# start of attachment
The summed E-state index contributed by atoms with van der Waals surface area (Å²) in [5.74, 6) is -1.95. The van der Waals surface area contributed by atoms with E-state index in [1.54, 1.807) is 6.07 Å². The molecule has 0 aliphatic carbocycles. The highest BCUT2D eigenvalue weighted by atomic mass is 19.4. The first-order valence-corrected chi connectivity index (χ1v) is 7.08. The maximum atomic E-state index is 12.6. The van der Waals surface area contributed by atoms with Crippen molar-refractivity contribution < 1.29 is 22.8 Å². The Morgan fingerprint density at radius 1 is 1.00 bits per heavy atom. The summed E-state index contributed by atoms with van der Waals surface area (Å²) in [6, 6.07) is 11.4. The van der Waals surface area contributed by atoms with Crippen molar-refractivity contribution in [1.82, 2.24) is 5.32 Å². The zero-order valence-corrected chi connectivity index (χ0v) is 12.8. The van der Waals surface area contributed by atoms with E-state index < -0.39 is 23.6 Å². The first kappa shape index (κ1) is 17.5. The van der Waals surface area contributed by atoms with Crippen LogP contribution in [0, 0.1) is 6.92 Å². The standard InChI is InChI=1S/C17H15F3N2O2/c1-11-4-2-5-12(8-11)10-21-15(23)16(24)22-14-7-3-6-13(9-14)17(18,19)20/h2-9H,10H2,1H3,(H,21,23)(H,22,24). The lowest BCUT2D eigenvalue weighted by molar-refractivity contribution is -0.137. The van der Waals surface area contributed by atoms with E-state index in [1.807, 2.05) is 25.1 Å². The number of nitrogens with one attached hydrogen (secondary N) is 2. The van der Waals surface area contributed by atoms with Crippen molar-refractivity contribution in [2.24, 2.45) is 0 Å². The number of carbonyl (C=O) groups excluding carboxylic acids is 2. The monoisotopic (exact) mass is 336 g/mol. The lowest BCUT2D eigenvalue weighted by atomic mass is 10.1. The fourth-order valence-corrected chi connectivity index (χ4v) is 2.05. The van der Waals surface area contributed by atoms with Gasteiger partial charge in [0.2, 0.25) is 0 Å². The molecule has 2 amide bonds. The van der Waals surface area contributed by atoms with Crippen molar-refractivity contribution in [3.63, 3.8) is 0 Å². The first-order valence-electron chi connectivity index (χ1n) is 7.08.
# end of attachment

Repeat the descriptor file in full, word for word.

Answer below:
The summed E-state index contributed by atoms with van der Waals surface area (Å²) in [5.74, 6) is -1.95. The van der Waals surface area contributed by atoms with E-state index in [1.54, 1.807) is 6.07 Å². The molecule has 0 aliphatic carbocycles. The highest BCUT2D eigenvalue weighted by atomic mass is 19.4. The first-order valence-corrected chi connectivity index (χ1v) is 7.08. The maximum atomic E-state index is 12.6. The van der Waals surface area contributed by atoms with Crippen molar-refractivity contribution < 1.29 is 22.8 Å². The Morgan fingerprint density at radius 1 is 1.00 bits per heavy atom. The summed E-state index contributed by atoms with van der Waals surface area (Å²) in [6, 6.07) is 11.4. The van der Waals surface area contributed by atoms with Crippen molar-refractivity contribution in [1.82, 2.24) is 5.32 Å². The zero-order valence-corrected chi connectivity index (χ0v) is 12.8. The van der Waals surface area contributed by atoms with E-state index < -0.39 is 23.6 Å². The first kappa shape index (κ1) is 17.5. The van der Waals surface area contributed by atoms with Crippen LogP contribution in [0, 0.1) is 6.92 Å². The standard InChI is InChI=1S/C17H15F3N2O2/c1-11-4-2-5-12(8-11)10-21-15(23)16(24)22-14-7-3-6-13(9-14)17(18,19)20/h2-9H,10H2,1H3,(H,21,23)(H,22,24). The lowest BCUT2D eigenvalue weighted by molar-refractivity contribution is -0.137. The van der Waals surface area contributed by atoms with E-state index in [1.807, 2.05) is 25.1 Å². The number of nitrogens with one attached hydrogen (secondary N) is 2. The van der Waals surface area contributed by atoms with Crippen molar-refractivity contribution in [2.24, 2.45) is 0 Å². The number of carbonyl (C=O) groups excluding carboxylic acids is 2. The monoisotopic (exact) mass is 336 g/mol. The lowest BCUT2D eigenvalue weighted by atomic mass is 10.1. The fourth-order valence-corrected chi connectivity index (χ4v) is 2.05. The van der Waals surface area contributed by atoms with Gasteiger partial charge in [0.2, 0.25) is 0 Å². The molecule has 2 amide bonds. The van der Waals surface area contributed by atoms with Crippen molar-refractivity contribution in [3.63, 3.8) is 0 Å². The first-order valence-electron chi connectivity index (χ1n) is 7.08.